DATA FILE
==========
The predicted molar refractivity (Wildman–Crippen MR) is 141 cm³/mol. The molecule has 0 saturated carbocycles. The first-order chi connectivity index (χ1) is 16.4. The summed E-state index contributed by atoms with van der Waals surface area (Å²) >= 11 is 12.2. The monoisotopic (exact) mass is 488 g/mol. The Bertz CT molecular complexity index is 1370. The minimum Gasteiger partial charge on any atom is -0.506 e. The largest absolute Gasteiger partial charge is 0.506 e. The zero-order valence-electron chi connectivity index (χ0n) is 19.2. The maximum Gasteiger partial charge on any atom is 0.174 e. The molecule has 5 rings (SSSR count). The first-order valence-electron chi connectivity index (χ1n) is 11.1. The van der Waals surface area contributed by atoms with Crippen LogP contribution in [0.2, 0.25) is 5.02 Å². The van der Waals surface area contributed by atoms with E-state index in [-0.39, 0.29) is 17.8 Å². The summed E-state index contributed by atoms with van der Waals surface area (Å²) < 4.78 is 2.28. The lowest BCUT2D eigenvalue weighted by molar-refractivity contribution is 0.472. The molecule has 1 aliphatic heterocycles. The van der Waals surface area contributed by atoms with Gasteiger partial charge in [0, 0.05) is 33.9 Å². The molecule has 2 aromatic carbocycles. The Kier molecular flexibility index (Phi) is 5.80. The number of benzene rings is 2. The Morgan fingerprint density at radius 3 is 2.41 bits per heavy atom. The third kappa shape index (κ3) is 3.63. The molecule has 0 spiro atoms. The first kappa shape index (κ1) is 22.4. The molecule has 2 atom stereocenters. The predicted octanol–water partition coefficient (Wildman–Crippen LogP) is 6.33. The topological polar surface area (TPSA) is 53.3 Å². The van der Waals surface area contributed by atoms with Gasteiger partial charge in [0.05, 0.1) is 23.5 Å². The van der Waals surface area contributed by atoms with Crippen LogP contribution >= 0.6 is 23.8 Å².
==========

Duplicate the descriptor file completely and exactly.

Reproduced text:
The predicted molar refractivity (Wildman–Crippen MR) is 141 cm³/mol. The molecule has 0 saturated carbocycles. The first-order chi connectivity index (χ1) is 16.4. The summed E-state index contributed by atoms with van der Waals surface area (Å²) >= 11 is 12.2. The monoisotopic (exact) mass is 488 g/mol. The Bertz CT molecular complexity index is 1370. The minimum Gasteiger partial charge on any atom is -0.506 e. The largest absolute Gasteiger partial charge is 0.506 e. The zero-order valence-electron chi connectivity index (χ0n) is 19.2. The maximum Gasteiger partial charge on any atom is 0.174 e. The molecule has 5 rings (SSSR count). The first-order valence-electron chi connectivity index (χ1n) is 11.1. The van der Waals surface area contributed by atoms with Crippen LogP contribution in [0.2, 0.25) is 5.02 Å². The van der Waals surface area contributed by atoms with E-state index in [-0.39, 0.29) is 17.8 Å². The summed E-state index contributed by atoms with van der Waals surface area (Å²) < 4.78 is 2.28. The lowest BCUT2D eigenvalue weighted by molar-refractivity contribution is 0.472. The molecule has 1 aliphatic heterocycles. The van der Waals surface area contributed by atoms with Gasteiger partial charge in [0, 0.05) is 33.9 Å². The molecule has 2 aromatic carbocycles. The Kier molecular flexibility index (Phi) is 5.80. The number of benzene rings is 2. The Morgan fingerprint density at radius 3 is 2.41 bits per heavy atom. The third kappa shape index (κ3) is 3.63. The molecule has 0 spiro atoms. The first kappa shape index (κ1) is 22.4. The molecule has 2 atom stereocenters. The predicted octanol–water partition coefficient (Wildman–Crippen LogP) is 6.33. The topological polar surface area (TPSA) is 53.3 Å². The van der Waals surface area contributed by atoms with Gasteiger partial charge in [0.05, 0.1) is 23.5 Å². The van der Waals surface area contributed by atoms with Crippen LogP contribution >= 0.6 is 23.8 Å².